Asian Games

Diplomat and pioneer put China on the sporting map

PUBLISHED : Sunday, 02 October, 2005, 12:00am
UPDATED : Sunday, 02 October, 2005, 12:00am

Richard Avory 1943-2005

Former IMG senior vice-president Richard Avory was more than a senior official who helped thrust China into the forefront of world sports. He was a skilful diplomat, a pioneer, a confidant and a friend.

To all those who knew Avory, the England-born Cambridge-educated former sportsman was 'larger-than-life' and friendly; a hearty fellow whose heart matched his enormous girth. He died of a suspected heart attack in his Beijing office-home last week. He was 62.

Avory's accomplishment in helping China back into the sports arena was the stuff of legends. He was chiefly responsible for getting China admitted into the Asian Games family in Tehran in 1974.

For this, he will be forever remembered. As deputy secretary-general of the organising committee of the 1974 Asian Games in Tehran, Avory's job was to liaise with the Asian sports federations and National Olympic Committees.

He took a Taiwanese official on a 90-minute drive around the city of Tehran pretending to be lost while members voted whether China should be admitted into the Asian Games Committee. China won the vote by just one vote - thanks largely to Taiwan's absence in the voting process. Taiwan and China had not agreed to compete together, so one had to go.

'The issue of China became a passion with me,' he told the South China Morning Post a few years ago. 'How could a country with such a big population and sporting prowess be excluded from international sport? It seemed ridiculous. It has nothing to do with politics. I was, if anything, right-leaning.'

Avory played a huge role in China, helping to establish the Chinese National Football League in 1994 and the Chinese Basketball League the following year.

Before that, he travelled the world to lobby for China's membership in world sports federations. He was successful as China were later admitted into the International Badminton Federation (IBF) and the International Table Tennis Federation (ITTF).

Avory had worked for international sports agency IMG for 25 years before he left the company in 1999 to join China Sports and Entertainment and the Beijing-based T&A, a sports and marketing consulting company.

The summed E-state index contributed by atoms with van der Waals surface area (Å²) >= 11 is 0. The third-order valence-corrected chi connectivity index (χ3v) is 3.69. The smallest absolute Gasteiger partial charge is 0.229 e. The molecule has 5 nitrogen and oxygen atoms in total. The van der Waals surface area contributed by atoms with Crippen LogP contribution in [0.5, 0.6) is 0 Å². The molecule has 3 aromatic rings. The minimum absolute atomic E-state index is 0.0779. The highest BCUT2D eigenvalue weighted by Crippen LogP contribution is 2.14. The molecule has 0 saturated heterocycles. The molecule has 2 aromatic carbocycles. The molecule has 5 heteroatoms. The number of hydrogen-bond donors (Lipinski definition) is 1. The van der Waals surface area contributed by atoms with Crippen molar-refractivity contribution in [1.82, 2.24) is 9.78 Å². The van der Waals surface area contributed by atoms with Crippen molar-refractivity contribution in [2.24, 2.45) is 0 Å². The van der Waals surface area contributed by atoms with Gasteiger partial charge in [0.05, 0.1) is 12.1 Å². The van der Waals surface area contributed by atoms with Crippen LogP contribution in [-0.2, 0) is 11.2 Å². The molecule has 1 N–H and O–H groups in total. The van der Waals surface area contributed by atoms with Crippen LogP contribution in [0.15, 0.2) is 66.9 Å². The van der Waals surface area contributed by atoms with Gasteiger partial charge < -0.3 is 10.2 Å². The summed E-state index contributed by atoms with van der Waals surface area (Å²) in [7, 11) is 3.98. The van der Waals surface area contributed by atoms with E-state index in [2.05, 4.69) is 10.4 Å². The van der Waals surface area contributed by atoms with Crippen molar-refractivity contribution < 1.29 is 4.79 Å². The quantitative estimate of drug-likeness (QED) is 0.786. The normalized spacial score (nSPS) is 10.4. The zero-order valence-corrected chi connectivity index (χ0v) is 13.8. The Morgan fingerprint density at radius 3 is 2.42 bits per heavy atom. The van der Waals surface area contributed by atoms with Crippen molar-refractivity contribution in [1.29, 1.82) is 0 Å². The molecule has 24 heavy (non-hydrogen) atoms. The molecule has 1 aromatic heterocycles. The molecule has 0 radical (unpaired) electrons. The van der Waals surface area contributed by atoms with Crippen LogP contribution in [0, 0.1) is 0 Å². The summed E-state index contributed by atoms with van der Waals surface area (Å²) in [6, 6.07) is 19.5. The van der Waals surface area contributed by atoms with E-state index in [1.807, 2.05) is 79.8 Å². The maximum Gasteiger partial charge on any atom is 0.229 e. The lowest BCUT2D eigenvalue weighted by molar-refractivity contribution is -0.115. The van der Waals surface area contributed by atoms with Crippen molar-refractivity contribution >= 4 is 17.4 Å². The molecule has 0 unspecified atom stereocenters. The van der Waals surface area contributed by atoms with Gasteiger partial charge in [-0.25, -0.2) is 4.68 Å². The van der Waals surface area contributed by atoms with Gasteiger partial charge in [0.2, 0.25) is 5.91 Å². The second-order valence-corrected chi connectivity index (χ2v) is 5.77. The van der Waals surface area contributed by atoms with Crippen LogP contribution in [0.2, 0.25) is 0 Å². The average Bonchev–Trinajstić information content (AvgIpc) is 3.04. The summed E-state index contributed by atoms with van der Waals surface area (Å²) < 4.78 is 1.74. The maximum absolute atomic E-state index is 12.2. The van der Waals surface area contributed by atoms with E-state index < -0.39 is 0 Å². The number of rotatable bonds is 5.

IMG vice-president Francesco Suarez said Avory would be fondly remembered as a person who had a tremendous drive and passion for promoting and marketing sports.

'He was an inspiration,' said Suarez. 'He had an encyclopedic knowledge of sports and he was incredibly incisive on people's characters. He was also a pretty good diplomat as well.'

John Fung, who was head of marketing and sales at IMG from 1994-95, said Avory was the man behind the scenes, highly respected by his peers and by athletes alike.

'Around half of all the sports events that were organised in China over the years were probably set up by Richard. He had a close relationship with people like former IBF vice-president Punch Gunalan and Fiba [World Basketball Federation] president Carl Ching [Men Ky]. He's a legend not only in world sports but to the world federations as well,' said Fung.

Avory was born on St Valentine's Day, 1943, in Cirencester, in the rural west of England. His stockbroker father served in the Royal Navy, while his mother had been evacuated to Cirencester from London during the war.

He was educated at Stowe, a well-known private school and attended Cambridge University, where he graduated with a Masters degree in history.

In his younger days, Avory was a talented sportsman and even gained membership at the exclusive All-England Tennis Lawn & Croquet Club. He played there as a junior and represented Britain in Davis Cup and at the US Open in 1963.

He took up residency in Tehran in the late '60s after falling in love with his first wife, Naz Alam, who was the daughter of a former Prime Minister of Iran, Assadallah Alam, a close aide to the former Shah of Iran.

Because of his close connections, Avory was the only known 'foreigner' allowed in the palace, which he fled before the Iranian Revolution in 1979.

Avory moved to Hong Kong the same year after the fall of the Shah, and began to establish IMG's reputation in the region, organising a string of top-class international sporting events such as badminton, table tennis, golf, tennis and gymnastics. He was credited with raising more than US$130 million in sponsorship and television rights revenues for sports in China.

He was also senior international vice-president of the Asian Basketball Confederation (ABC) from 2000 to 2001.

Avory was an intensely private man and little is known about his private life. He is said to have a son from his first marriage and was married again in 1994. His funeral is on October 9 in Beijing.